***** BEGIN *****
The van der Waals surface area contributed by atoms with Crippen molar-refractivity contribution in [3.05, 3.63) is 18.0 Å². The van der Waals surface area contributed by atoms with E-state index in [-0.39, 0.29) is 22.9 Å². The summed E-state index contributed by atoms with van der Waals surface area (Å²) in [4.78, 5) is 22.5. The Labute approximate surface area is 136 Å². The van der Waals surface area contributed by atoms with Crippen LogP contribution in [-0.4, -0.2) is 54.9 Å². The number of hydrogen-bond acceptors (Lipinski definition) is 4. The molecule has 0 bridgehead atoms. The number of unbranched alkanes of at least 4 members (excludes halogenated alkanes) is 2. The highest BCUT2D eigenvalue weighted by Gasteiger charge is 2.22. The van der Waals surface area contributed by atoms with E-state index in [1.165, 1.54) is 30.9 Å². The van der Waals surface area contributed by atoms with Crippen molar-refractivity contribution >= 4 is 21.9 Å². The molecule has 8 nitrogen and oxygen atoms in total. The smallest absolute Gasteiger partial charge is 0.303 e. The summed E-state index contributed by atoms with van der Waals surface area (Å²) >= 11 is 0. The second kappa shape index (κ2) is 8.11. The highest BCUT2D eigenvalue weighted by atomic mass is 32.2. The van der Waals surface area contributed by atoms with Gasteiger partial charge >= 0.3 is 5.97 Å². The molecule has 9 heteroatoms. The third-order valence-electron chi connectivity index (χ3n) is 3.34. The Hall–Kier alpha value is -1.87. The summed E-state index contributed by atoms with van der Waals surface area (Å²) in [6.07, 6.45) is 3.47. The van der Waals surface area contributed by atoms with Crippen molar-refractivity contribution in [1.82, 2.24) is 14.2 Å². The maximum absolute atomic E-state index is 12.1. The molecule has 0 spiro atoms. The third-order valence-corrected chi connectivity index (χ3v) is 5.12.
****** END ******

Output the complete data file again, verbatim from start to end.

The van der Waals surface area contributed by atoms with Crippen molar-refractivity contribution in [3.05, 3.63) is 18.0 Å². The van der Waals surface area contributed by atoms with E-state index in [-0.39, 0.29) is 22.9 Å². The summed E-state index contributed by atoms with van der Waals surface area (Å²) in [4.78, 5) is 22.5. The Labute approximate surface area is 136 Å². The van der Waals surface area contributed by atoms with Crippen LogP contribution in [-0.4, -0.2) is 54.9 Å². The number of hydrogen-bond acceptors (Lipinski definition) is 4. The molecule has 0 bridgehead atoms. The number of unbranched alkanes of at least 4 members (excludes halogenated alkanes) is 2. The highest BCUT2D eigenvalue weighted by Gasteiger charge is 2.22. The van der Waals surface area contributed by atoms with E-state index in [1.165, 1.54) is 30.9 Å². The van der Waals surface area contributed by atoms with Crippen molar-refractivity contribution >= 4 is 21.9 Å². The molecule has 8 nitrogen and oxygen atoms in total. The smallest absolute Gasteiger partial charge is 0.303 e. The summed E-state index contributed by atoms with van der Waals surface area (Å²) >= 11 is 0. The second kappa shape index (κ2) is 8.11. The highest BCUT2D eigenvalue weighted by atomic mass is 32.2. The van der Waals surface area contributed by atoms with Gasteiger partial charge >= 0.3 is 5.97 Å². The molecule has 9 heteroatoms. The third-order valence-electron chi connectivity index (χ3n) is 3.34. The Hall–Kier alpha value is -1.87. The summed E-state index contributed by atoms with van der Waals surface area (Å²) in [6.07, 6.45) is 3.47. The van der Waals surface area contributed by atoms with Crippen molar-refractivity contribution in [1.82, 2.24) is 14.2 Å². The maximum absolute atomic E-state index is 12.1. The molecule has 0 spiro atoms. The third-order valence-corrected chi connectivity index (χ3v) is 5.12.